The Bank of England Museum, The City

The Bank of England Museum is the place to go if you fancy holding a bar of gold!  Plus you can learn about money, banknotes, the economy, and for course, the Bank of England.

The British Library, Bloomsbury

The British Library is the worlds largest library.  If that is not enough it also offer events, exhibitions and tours.  Housed in it’s hallowed vaults are priceless manuscripts including the Magna Carta, Jane Austen’s notebook, Leonardo Da Vinci’s sketchbook and hand written lyrics by The Beatles.

The Horniman Museum and Gardens, Forest Hill

The Horniman Museum and Gardens is an intimate museum in spectacular gardens.  The collection covers anthropology, musical instruments and natural history including a Dodo. Regular festivals, events and workshops make this a family favourite free museum.

Guildhall Art Gallery and Roman Ampitheatre, The City

Guildhall Art Gallery and Roman Ampitheatre is a collection of treasures worthy of the capital city, see works dating from 1670 to the present, including 17th-century portraits, Pre-Raphaelite masterpieces and a range of paintings documenting London’s dramatic history. Then step into the ruins of London’s Roman Amphitheatre and discover the hidden history under your feet.

The Design Museum, Kensington

The Design Museum covers product, industrial, graphic, fashion and architectural design.  The core exhibits are free to visit but temporary exhibitions require a ticket to be purchased.

Kenwood House, Hampstead

Kenwood House features stately architecture and interiors, acres of parkland and masterpieces from Rembrandt to Turner. Children’s activities are arranged together with a family zone.  The magnificent building is part of the English Heritage portfolio.

Fulham Palace, Fulham

Fulham Palace was the Bishop of London’s country home for over 12 centuries. Today it offers the museum, substantial gardens and a calendar of concerts, events and workshops.

The Library and Museum of Freemasonry, Covent Garden

The Library and Museum of Freemasonry is not as secretive as urban myths would have us believe.  The interiors are impressive and a peaceful lounge is a great place to escape central London for a short respite.  The exhibition space offers masonic regalia, documents, artefacts and all sorts of bits and bobs.  There are daily tours and an extensive library, frequently used researching ancestors and family history.



Moving on to the captial’s wonderful galleries, big and small; all of these excellent candidates for our free London attractions guide. Sometimes a gallery is just the thing on a quiet afternoon in London Town.  Whether you’re in the mood for the shock of colour and energy of a modern piece or the darker, more formal dignity to be found in a portrait of a King, you will find what you are looking for below.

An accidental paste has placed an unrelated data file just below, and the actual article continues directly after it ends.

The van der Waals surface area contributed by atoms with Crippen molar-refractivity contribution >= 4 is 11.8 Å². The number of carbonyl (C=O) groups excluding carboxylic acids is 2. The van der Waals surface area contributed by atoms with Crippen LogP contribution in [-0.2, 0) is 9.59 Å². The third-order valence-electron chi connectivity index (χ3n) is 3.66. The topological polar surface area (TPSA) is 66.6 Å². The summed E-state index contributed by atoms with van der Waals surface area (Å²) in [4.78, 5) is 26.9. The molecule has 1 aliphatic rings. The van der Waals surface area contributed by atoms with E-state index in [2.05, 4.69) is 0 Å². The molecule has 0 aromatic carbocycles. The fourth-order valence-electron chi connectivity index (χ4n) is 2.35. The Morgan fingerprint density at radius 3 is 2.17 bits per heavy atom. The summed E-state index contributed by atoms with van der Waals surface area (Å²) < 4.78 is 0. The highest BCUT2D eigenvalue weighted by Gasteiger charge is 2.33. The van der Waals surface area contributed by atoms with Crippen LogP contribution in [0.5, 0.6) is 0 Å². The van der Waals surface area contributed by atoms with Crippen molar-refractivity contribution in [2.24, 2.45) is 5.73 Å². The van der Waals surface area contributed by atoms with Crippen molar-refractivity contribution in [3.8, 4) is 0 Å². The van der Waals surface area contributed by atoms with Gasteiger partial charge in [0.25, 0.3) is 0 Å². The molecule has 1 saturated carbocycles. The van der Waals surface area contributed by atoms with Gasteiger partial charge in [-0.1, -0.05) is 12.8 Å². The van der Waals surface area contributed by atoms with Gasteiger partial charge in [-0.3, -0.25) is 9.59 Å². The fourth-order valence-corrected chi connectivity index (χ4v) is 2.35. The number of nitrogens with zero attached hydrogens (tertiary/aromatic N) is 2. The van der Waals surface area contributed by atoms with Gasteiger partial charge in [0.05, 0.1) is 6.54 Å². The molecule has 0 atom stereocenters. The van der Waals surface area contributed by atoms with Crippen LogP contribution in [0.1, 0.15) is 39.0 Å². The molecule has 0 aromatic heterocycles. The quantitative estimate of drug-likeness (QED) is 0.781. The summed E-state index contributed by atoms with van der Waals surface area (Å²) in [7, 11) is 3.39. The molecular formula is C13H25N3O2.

The National Gallery, Westminster

The original National Gallery was founded in 1824 on Pall Mall and had 40 paintings on display. Today, art lovers can enjoy a couple of thousand works of art here in one of the largest art collections on display in the world.  All this, plus the marvellous Trafalgar Square with it’s lions and fountains as a backdrop. Wander round at a relaxed pace and find your favourite Van Gogh, Cezanne, Vermeer or Turner. Enjoy the many free talks and lectures that you can join without charge and there are special activities and art workshops on Sundays for families and children.

The National Portrait Gallery, Westminster

Close to the National Gallery you will find the every popular National Portrait Gallery. It was founded in 1856 in order to gather portraits of famous British people and it was the first of its kind in the world. There are thousands of portraits to view here from the 16th century onwards, some easily recognisable; others less so.  The portraits appear in the form of drawings, prints, photographs, miniatures, paintings and sculptures. From the stuffy and serious, to the cheeky and cool, from royalty of old, to modern pop icons and media personalities – this is a fun and friendly gallery.

Tate Britain, Westminster

Tate Britain on Millbank by the river has been the home of British art from the 15th Century onwards and it is formidable. You get a real sense of anticipation and excitement just climbing the great stone steps to the gallery.  These buildings were expanded and refurbished in 2013 and both the exterior and interior are awe-inspiring. This is the place to come to see Turner, William Blake or Constable and iconic modern British artists such as Francis Bacon,Tracy Emin and Damien Hirst. Make one of your days a Tate Gallery day: there is the handy Tate Boat which sails down river from Millbank Millenium Pier to Tate Modern every half hour or so.